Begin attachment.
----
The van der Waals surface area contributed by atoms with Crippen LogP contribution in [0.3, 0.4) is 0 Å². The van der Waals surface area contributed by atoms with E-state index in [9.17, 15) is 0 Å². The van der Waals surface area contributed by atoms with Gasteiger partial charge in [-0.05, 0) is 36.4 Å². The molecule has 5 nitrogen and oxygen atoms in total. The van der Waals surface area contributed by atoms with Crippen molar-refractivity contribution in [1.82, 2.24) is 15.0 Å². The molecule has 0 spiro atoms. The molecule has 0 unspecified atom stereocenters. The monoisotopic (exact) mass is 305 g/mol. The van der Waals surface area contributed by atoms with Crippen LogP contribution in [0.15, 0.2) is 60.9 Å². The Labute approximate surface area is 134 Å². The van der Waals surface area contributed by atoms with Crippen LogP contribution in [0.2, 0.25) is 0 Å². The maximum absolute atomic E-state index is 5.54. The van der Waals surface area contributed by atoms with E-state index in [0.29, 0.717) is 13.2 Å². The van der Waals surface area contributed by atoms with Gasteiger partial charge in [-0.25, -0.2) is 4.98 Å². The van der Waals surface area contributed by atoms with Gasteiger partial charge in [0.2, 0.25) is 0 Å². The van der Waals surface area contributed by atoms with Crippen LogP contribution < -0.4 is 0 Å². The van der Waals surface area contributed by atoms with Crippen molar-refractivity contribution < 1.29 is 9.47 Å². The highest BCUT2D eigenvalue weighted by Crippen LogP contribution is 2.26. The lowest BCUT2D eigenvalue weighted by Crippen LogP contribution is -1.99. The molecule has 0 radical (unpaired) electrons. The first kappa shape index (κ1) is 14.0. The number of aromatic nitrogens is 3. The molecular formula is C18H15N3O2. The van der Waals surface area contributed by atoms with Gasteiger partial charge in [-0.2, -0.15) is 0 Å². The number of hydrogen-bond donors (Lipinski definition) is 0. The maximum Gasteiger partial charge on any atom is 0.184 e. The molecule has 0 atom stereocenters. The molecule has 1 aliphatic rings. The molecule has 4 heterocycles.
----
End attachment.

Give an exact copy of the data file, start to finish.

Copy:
The van der Waals surface area contributed by atoms with Crippen LogP contribution in [0.3, 0.4) is 0 Å². The van der Waals surface area contributed by atoms with E-state index in [9.17, 15) is 0 Å². The van der Waals surface area contributed by atoms with Gasteiger partial charge in [-0.05, 0) is 36.4 Å². The molecule has 5 nitrogen and oxygen atoms in total. The van der Waals surface area contributed by atoms with Crippen molar-refractivity contribution in [1.82, 2.24) is 15.0 Å². The molecule has 0 spiro atoms. The molecule has 0 unspecified atom stereocenters. The monoisotopic (exact) mass is 305 g/mol. The van der Waals surface area contributed by atoms with Crippen LogP contribution in [0.15, 0.2) is 60.9 Å². The Labute approximate surface area is 134 Å². The van der Waals surface area contributed by atoms with Crippen LogP contribution in [0.2, 0.25) is 0 Å². The maximum absolute atomic E-state index is 5.54. The van der Waals surface area contributed by atoms with E-state index in [0.29, 0.717) is 13.2 Å². The van der Waals surface area contributed by atoms with Gasteiger partial charge in [-0.25, -0.2) is 4.98 Å². The van der Waals surface area contributed by atoms with Gasteiger partial charge in [0.2, 0.25) is 0 Å². The van der Waals surface area contributed by atoms with Crippen LogP contribution < -0.4 is 0 Å². The van der Waals surface area contributed by atoms with Crippen molar-refractivity contribution < 1.29 is 9.47 Å². The highest BCUT2D eigenvalue weighted by Crippen LogP contribution is 2.26. The lowest BCUT2D eigenvalue weighted by Crippen LogP contribution is -1.99. The molecule has 0 radical (unpaired) electrons. The first kappa shape index (κ1) is 14.0. The number of aromatic nitrogens is 3. The molecular formula is C18H15N3O2. The van der Waals surface area contributed by atoms with Gasteiger partial charge in [-0.2, -0.15) is 0 Å². The number of hydrogen-bond donors (Lipinski definition) is 0. The maximum Gasteiger partial charge on any atom is 0.184 e. The molecule has 0 atom stereocenters. The molecule has 1 aliphatic rings. The molecule has 4 heterocycles.